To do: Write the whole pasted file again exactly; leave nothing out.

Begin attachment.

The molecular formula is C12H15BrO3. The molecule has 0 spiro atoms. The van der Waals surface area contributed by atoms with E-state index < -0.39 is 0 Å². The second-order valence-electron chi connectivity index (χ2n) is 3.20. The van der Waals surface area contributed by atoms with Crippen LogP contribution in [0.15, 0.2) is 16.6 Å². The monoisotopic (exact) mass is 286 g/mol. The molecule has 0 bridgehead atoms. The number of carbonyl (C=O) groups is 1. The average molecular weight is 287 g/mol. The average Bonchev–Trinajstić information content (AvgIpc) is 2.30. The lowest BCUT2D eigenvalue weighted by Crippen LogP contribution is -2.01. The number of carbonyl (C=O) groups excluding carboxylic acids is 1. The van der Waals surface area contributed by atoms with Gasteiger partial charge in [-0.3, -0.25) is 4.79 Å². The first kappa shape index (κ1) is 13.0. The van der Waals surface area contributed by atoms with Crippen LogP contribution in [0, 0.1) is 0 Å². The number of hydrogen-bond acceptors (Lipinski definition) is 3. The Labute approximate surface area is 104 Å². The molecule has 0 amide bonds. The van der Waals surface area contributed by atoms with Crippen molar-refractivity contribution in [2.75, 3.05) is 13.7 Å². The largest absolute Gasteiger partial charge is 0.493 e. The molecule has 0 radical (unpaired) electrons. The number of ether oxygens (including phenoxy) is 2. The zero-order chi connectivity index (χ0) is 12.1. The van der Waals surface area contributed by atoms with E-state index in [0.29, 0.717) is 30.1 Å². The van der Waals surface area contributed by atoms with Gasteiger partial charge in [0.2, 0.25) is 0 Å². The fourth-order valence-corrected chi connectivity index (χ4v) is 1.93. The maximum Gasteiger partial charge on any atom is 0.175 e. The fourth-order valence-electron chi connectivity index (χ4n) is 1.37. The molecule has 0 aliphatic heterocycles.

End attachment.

The molecular formula is C12H15BrO3. The molecule has 0 spiro atoms. The van der Waals surface area contributed by atoms with E-state index < -0.39 is 0 Å². The second-order valence-electron chi connectivity index (χ2n) is 3.20. The van der Waals surface area contributed by atoms with Crippen LogP contribution in [0.15, 0.2) is 16.6 Å². The monoisotopic (exact) mass is 286 g/mol. The molecule has 0 bridgehead atoms. The number of carbonyl (C=O) groups is 1. The average molecular weight is 287 g/mol. The average Bonchev–Trinajstić information content (AvgIpc) is 2.30. The lowest BCUT2D eigenvalue weighted by Crippen LogP contribution is -2.01. The number of carbonyl (C=O) groups excluding carboxylic acids is 1. The van der Waals surface area contributed by atoms with Gasteiger partial charge in [-0.3, -0.25) is 4.79 Å². The first kappa shape index (κ1) is 13.0. The van der Waals surface area contributed by atoms with Crippen LogP contribution in [0, 0.1) is 0 Å². The number of hydrogen-bond acceptors (Lipinski definition) is 3. The Labute approximate surface area is 104 Å². The molecule has 0 amide bonds. The van der Waals surface area contributed by atoms with Crippen molar-refractivity contribution in [2.75, 3.05) is 13.7 Å². The largest absolute Gasteiger partial charge is 0.493 e. The molecule has 0 radical (unpaired) electrons. The number of ether oxygens (including phenoxy) is 2. The zero-order chi connectivity index (χ0) is 12.1. The van der Waals surface area contributed by atoms with E-state index in [0.29, 0.717) is 30.1 Å². The van der Waals surface area contributed by atoms with Gasteiger partial charge in [0.2, 0.25) is 0 Å². The fourth-order valence-corrected chi connectivity index (χ4v) is 1.93. The maximum Gasteiger partial charge on any atom is 0.175 e. The fourth-order valence-electron chi connectivity index (χ4n) is 1.37. The molecule has 0 aliphatic heterocycles.